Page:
It might be easy from a feminist perspective to criticise Jeunet for his brutally violent destruction of the cyborg, which almost seems like a punishment inflicted upon it for being the destabilising influence upon the effects of C3I. Such a criticism would not be appropriate. Despite the ejection of the Newborn, the film ends with a collection of characters that have survived personal disputations (existential/physical differences) and exterior adversity (the threat of the Aliens) to co-exist harmoniously. This might not be considered to be a particularly unusual end for a Hollywood blockbuster, but the troop of characters that have survived show that the film has culminated in an embrace of difference rather than the uniformity of the military scientists with which the film begins; the survivors are the strongman Johner (Ron Perlman), the wheelchair-bound dwarf Vriess (Dominique Pinon), the synthetic construct Call (Winona Ryder) and the clone Ripley 8, all left to inherit whatever Earth awaits them. This climactic emphasis upon difference is supported by the ending featured on the Special Edition DVD. The alternative final take for the film shows Ripley 8 and Call, the bastard not-sisters-in-arms, sitting among the ruins of an apocalyptic Paris contemplating an unsure future that has seen the cultural erections of its forefathers laid into a wasteland. Suitably, when asked by Call what she will do now that she has arrived on earth, Ripley 8 replies, “I don’t know. I’m a stranger here myself.”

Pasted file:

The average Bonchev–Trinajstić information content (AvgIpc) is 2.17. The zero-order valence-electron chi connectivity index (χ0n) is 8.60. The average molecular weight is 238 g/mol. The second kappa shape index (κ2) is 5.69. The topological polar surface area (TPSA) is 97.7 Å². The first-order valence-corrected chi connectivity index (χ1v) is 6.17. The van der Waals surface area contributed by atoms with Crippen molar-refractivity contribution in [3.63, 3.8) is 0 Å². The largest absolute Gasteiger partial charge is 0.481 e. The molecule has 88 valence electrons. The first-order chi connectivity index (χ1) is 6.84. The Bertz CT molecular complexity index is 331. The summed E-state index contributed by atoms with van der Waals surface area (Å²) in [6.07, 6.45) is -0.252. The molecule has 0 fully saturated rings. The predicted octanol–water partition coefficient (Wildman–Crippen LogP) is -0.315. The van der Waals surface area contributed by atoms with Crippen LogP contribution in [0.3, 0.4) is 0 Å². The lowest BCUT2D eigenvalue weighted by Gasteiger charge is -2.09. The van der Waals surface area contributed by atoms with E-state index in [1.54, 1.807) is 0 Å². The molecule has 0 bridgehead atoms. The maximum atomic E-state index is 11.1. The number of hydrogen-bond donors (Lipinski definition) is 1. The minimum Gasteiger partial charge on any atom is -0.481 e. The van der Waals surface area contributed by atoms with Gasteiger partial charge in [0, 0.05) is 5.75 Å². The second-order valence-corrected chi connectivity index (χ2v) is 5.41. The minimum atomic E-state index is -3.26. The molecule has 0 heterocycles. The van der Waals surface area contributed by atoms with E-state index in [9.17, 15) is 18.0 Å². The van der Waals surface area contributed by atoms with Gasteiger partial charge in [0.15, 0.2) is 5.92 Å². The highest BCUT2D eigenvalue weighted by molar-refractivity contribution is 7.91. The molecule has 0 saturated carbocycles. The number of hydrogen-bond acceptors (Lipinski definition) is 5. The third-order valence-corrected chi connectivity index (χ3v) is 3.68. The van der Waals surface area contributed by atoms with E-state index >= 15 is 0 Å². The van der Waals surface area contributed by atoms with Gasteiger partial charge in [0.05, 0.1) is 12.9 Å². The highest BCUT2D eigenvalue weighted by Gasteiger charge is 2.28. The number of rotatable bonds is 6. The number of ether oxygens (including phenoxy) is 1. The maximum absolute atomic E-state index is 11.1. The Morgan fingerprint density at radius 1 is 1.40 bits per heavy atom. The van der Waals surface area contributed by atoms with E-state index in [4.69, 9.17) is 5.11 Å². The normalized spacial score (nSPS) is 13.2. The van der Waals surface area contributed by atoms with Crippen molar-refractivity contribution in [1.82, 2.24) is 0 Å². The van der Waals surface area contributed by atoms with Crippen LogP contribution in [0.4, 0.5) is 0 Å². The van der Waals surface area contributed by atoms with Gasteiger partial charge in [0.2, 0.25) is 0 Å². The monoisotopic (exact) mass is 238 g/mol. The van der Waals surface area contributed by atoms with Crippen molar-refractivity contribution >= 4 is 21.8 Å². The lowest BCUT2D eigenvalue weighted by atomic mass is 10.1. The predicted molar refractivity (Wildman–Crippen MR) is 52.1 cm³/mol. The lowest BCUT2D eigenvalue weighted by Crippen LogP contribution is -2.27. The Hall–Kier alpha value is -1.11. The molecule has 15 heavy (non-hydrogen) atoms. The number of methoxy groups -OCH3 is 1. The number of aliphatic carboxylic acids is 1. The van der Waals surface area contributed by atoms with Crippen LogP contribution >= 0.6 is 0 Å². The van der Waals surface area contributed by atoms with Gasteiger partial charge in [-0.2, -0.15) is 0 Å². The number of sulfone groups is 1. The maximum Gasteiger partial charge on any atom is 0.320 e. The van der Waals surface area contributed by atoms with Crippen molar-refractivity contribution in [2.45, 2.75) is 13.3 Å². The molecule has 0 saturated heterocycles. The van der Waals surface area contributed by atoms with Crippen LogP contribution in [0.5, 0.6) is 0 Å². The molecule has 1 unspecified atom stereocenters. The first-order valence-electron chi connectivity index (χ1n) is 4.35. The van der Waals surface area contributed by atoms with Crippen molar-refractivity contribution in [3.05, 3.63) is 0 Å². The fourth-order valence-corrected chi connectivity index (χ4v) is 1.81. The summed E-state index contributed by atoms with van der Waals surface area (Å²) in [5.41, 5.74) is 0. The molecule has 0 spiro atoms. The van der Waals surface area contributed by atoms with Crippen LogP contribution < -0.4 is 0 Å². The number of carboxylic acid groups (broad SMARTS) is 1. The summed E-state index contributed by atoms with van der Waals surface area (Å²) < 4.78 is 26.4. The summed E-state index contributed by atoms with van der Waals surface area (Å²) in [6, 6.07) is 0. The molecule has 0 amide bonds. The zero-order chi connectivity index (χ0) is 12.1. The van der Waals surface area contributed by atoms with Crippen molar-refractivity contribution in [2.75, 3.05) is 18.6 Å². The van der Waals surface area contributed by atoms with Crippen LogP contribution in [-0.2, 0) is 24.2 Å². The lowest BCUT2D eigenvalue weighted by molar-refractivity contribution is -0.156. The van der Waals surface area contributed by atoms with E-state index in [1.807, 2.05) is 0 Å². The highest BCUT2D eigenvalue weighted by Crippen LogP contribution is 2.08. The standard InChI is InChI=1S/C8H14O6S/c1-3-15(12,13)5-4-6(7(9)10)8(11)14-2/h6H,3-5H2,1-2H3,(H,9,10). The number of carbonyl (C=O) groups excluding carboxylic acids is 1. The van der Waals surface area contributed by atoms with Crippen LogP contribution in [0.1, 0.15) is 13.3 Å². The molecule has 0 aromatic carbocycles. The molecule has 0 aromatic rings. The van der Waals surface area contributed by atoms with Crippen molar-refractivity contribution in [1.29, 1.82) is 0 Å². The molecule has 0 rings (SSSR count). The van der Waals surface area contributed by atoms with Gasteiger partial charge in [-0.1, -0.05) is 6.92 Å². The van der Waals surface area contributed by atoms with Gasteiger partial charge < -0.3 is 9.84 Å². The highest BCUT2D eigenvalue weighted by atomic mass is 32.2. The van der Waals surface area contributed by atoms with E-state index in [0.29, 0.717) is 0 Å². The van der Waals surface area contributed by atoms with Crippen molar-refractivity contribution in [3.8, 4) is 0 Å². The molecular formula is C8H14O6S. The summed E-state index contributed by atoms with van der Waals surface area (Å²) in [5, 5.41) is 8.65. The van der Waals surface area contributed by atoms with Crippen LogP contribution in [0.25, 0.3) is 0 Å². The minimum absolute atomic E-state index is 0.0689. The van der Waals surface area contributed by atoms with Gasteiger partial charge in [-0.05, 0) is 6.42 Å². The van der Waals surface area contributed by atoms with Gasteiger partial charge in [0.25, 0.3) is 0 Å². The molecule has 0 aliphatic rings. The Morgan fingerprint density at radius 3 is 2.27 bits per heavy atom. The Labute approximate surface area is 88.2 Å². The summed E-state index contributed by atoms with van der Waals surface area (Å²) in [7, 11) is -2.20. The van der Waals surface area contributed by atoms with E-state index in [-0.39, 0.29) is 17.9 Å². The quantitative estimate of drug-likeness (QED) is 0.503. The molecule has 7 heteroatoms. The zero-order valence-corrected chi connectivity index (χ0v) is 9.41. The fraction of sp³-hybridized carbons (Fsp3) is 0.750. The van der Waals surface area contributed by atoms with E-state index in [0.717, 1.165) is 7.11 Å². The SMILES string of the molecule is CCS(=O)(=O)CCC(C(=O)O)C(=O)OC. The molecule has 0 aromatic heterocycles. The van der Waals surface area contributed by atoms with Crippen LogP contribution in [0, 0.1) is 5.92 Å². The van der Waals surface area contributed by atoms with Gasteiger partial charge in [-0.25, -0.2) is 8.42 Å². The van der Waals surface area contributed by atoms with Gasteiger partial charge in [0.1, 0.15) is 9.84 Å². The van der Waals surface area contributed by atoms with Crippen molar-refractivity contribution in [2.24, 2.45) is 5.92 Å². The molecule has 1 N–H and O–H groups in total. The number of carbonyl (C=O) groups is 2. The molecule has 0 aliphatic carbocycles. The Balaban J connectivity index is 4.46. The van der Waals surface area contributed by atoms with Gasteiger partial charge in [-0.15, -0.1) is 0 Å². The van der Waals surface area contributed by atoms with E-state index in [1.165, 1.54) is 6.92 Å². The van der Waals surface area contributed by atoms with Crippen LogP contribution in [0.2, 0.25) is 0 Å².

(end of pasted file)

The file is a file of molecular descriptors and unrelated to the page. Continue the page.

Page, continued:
It is a perhaps strangely optimistic ending for a film that has sought to launch a series of traumatic assaults upon the individual’s sense of identity and rediscover how to invoke a new horror into the gaze of the camera. By passing through the intense trauma of the identity warping qualities of the teratoma, which was meant to be unfeeling, but was in fact given sentience, Ripley 8 emerges with a damaged sense of self. By the end of the film she belies her status as a biotechnological construct to become the archetypal subject, thrust into the nightmarish scenario of a social order in which she experiences total subservience and objectification. She is rewarded with the promise of a brave new world, but to arrive there she has had to endure the most appalling encounters and sacrifices at the hands – and the gaze – of the monstrous.